So, live your life to the maximum, live powerfully and with prudence, without any fear of tomorrow, and always follow your heart and intuition. 

Yours truly,
Helene

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Kari from Life Kari Style

Dear Younger Kari,

I wanted to take a moment and let you in on a little secret. You marry a wonderful man. You’ll have your struggles here and there (everyone does), but you will be happy. Knowing that, don’t squander your young, single years worrying about finding him. In fact, you likely already have by this point. Enjoy living for yourself without having to make any compromises. Travel often. Invest in your friendships. Get a grasp on a healthy lifestyle now (you won’t struggle as much later). Cut back on the sugar. Do yoga (you’ll like it). Spend time with family. Save some of the money you’re making for some more great adventures later on. You are predisposed to working hard. Keep doing that. The experience you gain will be your bread and butter later. You’ve got this. I believe in you!

Your Truest Self,
Kari Chairez

What about you, dear readers? What would you tuck into an envelope to hand off to your younger self? I’d love to know!

Thanks so much to Whitney, Kanishka, Helene, and Kari for sharing their beautiful letters for this post. 🙂 If you haven’t done so already — go check out their blogs! And let them know I sent ya. xoxo 

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A Decluttering Thought Exercise

I’ve been in a real decluttering mood as of late. I did a clothes clear out, went through a few drawers full of odds and ends, did a once over on my book collection, and even edited the kitchen by quite a lot (cooking gadgets and utensils are my ultimate hoarding weakness!). Perhaps it’s the promise of a new calendar year that has me wanting to clear out the old.

Whatever the reason, it’s certainly been a successful few weeks in the minimizing-my-home department.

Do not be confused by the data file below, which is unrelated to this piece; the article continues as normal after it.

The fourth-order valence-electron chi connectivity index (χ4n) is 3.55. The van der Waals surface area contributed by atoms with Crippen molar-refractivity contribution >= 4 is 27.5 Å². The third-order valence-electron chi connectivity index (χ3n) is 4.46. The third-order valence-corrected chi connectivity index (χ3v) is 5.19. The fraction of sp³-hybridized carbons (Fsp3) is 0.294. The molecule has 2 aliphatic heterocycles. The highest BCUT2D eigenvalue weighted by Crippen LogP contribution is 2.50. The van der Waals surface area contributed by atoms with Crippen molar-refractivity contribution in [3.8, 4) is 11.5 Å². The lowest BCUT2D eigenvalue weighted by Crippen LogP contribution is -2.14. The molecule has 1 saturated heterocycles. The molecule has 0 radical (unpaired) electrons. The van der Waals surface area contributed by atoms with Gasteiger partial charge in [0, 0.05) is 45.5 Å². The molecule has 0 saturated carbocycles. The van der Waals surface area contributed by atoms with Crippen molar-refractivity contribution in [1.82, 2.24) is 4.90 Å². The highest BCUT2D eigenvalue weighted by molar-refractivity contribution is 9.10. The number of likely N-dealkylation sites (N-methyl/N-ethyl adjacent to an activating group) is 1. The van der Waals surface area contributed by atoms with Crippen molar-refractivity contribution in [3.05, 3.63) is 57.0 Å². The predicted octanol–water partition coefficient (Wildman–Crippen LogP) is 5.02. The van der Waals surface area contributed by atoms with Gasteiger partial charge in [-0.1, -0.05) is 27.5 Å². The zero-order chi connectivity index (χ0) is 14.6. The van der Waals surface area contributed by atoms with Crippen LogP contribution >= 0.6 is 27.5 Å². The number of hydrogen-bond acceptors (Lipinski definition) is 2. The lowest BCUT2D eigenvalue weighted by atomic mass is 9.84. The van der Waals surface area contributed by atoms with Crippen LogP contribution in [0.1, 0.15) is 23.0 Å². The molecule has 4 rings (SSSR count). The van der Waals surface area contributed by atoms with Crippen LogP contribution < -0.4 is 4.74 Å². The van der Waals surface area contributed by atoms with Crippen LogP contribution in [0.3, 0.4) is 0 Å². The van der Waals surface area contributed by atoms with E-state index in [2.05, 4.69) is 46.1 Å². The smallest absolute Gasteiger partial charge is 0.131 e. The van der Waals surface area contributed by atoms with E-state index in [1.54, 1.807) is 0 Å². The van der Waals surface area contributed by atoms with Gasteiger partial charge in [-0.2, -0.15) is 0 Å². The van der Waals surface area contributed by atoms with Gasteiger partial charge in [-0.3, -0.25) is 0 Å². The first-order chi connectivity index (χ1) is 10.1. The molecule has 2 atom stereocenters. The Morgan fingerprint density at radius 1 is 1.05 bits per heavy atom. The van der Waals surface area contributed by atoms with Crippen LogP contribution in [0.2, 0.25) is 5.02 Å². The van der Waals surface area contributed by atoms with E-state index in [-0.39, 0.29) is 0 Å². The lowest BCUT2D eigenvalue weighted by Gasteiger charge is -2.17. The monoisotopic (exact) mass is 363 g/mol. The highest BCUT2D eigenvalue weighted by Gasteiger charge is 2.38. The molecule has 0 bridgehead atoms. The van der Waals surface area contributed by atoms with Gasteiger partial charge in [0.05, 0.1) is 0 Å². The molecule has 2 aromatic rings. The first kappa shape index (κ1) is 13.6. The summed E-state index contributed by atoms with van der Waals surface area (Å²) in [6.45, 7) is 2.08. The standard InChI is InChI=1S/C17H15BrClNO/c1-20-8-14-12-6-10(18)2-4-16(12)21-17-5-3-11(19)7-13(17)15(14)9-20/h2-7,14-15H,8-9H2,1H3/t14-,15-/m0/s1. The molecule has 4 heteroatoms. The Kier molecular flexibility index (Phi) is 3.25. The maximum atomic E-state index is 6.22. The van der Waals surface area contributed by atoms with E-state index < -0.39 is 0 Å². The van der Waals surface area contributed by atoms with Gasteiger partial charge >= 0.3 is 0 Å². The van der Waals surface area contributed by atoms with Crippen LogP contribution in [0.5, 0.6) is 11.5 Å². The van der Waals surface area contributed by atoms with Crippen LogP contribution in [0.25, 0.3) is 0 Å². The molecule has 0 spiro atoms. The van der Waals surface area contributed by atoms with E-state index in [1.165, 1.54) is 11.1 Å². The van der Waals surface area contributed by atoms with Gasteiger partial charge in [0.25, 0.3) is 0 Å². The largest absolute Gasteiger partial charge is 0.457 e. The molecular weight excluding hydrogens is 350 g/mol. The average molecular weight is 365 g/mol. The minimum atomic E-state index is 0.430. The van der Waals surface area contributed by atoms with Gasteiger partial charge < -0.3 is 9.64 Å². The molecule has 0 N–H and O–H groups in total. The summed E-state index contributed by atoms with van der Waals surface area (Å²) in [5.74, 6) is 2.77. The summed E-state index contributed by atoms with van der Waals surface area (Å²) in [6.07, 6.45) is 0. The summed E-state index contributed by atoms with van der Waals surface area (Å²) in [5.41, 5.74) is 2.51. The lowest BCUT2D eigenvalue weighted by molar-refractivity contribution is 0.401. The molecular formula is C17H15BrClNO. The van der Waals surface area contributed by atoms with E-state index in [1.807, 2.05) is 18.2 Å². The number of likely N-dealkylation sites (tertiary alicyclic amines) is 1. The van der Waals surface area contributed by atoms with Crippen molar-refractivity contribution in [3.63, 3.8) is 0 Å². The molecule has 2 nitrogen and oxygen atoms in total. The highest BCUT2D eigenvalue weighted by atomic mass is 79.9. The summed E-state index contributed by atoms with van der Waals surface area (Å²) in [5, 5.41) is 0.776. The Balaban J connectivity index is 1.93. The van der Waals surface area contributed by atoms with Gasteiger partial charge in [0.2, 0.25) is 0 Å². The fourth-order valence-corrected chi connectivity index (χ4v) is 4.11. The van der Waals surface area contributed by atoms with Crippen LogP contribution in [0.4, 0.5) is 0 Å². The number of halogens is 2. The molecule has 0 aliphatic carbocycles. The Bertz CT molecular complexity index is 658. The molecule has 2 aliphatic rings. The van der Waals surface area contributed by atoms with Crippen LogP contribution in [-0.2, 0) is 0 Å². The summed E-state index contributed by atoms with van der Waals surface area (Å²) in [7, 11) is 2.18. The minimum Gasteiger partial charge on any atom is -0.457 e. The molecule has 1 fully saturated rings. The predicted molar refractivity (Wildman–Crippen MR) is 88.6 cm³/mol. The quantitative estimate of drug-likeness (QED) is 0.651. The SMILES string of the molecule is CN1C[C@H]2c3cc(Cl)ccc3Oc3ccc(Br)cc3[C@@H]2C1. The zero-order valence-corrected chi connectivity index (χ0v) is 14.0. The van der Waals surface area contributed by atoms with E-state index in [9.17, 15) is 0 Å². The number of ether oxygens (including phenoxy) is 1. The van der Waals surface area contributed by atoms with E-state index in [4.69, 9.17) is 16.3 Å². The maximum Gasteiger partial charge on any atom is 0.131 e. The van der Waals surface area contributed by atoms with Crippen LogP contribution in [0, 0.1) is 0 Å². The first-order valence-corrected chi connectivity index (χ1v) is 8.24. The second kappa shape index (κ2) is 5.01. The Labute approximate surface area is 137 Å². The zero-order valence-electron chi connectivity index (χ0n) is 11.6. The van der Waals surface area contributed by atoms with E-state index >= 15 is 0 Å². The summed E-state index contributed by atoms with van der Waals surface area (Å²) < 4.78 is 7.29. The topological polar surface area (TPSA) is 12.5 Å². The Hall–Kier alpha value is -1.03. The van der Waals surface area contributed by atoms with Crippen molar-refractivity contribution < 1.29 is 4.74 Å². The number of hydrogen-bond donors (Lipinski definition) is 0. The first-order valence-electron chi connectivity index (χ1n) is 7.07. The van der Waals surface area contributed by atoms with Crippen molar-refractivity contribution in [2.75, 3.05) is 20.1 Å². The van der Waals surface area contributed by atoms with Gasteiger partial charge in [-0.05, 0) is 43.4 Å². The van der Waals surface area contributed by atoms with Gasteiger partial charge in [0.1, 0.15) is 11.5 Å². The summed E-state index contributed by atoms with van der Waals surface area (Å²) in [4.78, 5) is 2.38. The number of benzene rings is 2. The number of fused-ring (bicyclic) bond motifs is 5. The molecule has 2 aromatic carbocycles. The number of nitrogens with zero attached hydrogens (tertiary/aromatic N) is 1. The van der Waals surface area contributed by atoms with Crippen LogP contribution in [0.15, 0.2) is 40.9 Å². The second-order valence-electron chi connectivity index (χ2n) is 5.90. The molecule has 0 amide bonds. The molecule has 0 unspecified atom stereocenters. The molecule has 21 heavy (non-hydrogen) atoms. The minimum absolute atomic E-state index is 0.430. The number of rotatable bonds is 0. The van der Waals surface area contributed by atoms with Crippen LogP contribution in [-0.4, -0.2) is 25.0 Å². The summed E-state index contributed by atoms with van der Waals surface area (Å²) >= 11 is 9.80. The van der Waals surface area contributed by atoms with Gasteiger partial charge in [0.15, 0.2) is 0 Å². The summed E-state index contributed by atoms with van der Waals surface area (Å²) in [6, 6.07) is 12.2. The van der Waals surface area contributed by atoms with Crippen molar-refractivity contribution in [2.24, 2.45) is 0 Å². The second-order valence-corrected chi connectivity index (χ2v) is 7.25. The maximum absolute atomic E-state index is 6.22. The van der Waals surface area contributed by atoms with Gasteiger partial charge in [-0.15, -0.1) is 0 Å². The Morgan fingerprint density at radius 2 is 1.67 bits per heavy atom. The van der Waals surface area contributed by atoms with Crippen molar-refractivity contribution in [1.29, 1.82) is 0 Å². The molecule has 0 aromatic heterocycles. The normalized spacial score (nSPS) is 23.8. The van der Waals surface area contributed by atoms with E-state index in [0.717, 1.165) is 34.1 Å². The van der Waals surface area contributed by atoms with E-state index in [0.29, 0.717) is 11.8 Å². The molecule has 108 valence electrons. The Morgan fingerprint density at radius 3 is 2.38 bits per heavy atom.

So, I thought I’d share with you the little thought exercise I use when I’m feeling apprehensive about letting go of *stuff*. Maybe it will help you let go of the material goods or possessions in your own home that cause you to feel bogged down. Here’s what I do…

First, I think of my happiest memories. Then, I try and identify what made them so great. Was it the people I was with? The place? A certain time of year or a feeling of security? Most importantly, was it the STUFF? Usually, as I compose bullet points in my head about these wonderful moments in my life, the “things” involved in the memories – the clothes and the knick-knacks and the books and the KITCHEN GADGETS (lol!) – sink to the bottom. After all, they’re heavy and take up space. Conversely, the feelings are weightless.

And many times I find memories created through the absence of possessions pop up, too. Like when I lived abroad as a child and the absence of tons of toys meant my sister and I went outside to play more. Or when Chet and I first moved to Miami and the absence of lots of furniture meant we didn’t just sit but explored.

Think about your very favorite vacation.
Do you remember everything you packed?

Now I’m not saying I could be one of those people who pares down so fully that they can live with 100 or less possessions. I love watching the YouTube videos those people make but I’m not naive enough to think I can disassociate all feelings from certain possessions. I’ll always have too many books and a drawer of kitchen utensils that can barely close. But once a year, maybe twice, I can edit. And my happy memories thought exercise is how I do it.